Sunday, May 20, 2018

I am a person not an opinion

It's Sunday morning and I'm in love with the soft, green, humid air. I love this sky and this light! The clouds are thick, opaque grey and the sun is slowly spreading light over the green leaves. I'm watching it and thinking about being with. All of us. In the last few years, I feel like one of the measurable outcomes of social media is exposure. Of all of us. We know who is calling the cops on Black folks. We know who is rigging the nomination. A lot of previously disputed theories are proven. We can't deny as much. There's something good there-- when we can't deny our own bad behavior or at least where behavior strays from our spoken agreements we can be honest. And it's hard for many of us. In addition to public figures and offices getting exposed, individually, we're getting exposed. Privacy is different. Keeping our lives entirely offline sometimes means we feel disconnected. Offering our lives online means we lose control over who is receiving the sacred information of our days. We're all exposed.

I think this is one of the reasons this time feels so tight and intense to many of us. We can't deny ourselves to ourselves. We can tell ourselves we're one thing or way or quality, and yet here we have all this evidence that we're actually really complicated beings. Each of us acts on our own barometer and it's usually not so logical. We all stray from our own codes. It can be challenging to gain the full self-awareness to truly know what is guiding our actions, thoughts, and beliefs.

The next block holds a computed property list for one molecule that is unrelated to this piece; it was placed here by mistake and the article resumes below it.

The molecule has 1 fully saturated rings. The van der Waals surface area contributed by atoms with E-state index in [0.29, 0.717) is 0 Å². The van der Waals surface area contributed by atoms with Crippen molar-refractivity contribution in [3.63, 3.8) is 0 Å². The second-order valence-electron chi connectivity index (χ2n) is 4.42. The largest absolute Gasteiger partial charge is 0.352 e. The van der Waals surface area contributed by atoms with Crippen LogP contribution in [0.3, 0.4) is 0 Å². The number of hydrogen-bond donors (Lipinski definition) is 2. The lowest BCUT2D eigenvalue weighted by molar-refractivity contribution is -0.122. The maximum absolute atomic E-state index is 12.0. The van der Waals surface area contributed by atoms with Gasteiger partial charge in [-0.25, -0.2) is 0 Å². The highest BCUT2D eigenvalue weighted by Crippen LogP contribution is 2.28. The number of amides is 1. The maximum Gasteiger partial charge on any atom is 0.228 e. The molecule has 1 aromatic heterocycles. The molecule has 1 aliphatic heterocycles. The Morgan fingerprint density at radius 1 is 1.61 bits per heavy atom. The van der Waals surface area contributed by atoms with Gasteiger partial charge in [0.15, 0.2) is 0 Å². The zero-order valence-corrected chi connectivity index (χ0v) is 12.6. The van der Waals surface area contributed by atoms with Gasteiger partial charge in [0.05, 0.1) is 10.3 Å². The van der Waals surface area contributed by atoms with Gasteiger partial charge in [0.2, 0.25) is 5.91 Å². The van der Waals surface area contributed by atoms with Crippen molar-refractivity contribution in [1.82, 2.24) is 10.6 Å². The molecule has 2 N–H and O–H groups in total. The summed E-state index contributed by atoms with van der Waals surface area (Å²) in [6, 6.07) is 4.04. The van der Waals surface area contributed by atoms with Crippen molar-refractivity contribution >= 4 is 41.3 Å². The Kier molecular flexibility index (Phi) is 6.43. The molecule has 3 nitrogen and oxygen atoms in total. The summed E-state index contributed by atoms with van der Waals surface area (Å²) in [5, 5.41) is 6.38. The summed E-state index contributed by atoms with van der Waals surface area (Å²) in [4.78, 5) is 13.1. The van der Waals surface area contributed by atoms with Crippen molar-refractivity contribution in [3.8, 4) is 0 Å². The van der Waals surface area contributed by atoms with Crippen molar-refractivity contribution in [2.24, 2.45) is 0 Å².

When we see ourselves and one another, then what?

I'm finding for myself that honesty feels really, really important. My own honesty. Honesty from those I engage with. I don't like being honest about myself. Kevin often calls me on my inconsistencies or when my reactions are harmful. I don't like it. I don't want to admit these things about myself. And yet. I am relentless in asking Kevin to be accountable for himself. And I believe in fairness. So I must have the same relentlessness with myself.

I'm finding that with honesty, I want the ability to disagree. And that feels hard. Agreeing to disagree, while a simple statement, seems really hard to actually act out. Where are the lines? What issues are too important to disagree over? Where do we need agreement? And why? What are the stakes?

I want to be able to disagree. Because in truth, I disagree with a lot of commonly held beliefs and ideals. And if I deny my disagreement, I'm dishonest. I'm denying a part of myself. And I can't do that anymore. It stymies too big a part of who I am. It also denies me the ability to grow my thinking with others.

I'm finding there are more and more conversations that feel somewhat out-of-bounds. The ideas and conversations, while many of us privately mull them over, are considered too controversial. While so much is exposed, there's also this quietly agreed upon mutual repression about some issues. I appreciate that we don't want to be insensitive and hurt one another but I also think we have to do a bit better. How do we talk? How can we be honest? How can we disagree? And still be respectful of one another?

I like this age of transparency and exposure. I think it has potential. One of the possibilities is that we all reconnect with our own truths and we allow the space for others to do the same. There's a strong potential that we no longer fall across simple party lines. There's a big chance that our own experiences and thinking will make our worldview bigger and bolder than pat ideologies. I want that. I want to be a person, not an opinion.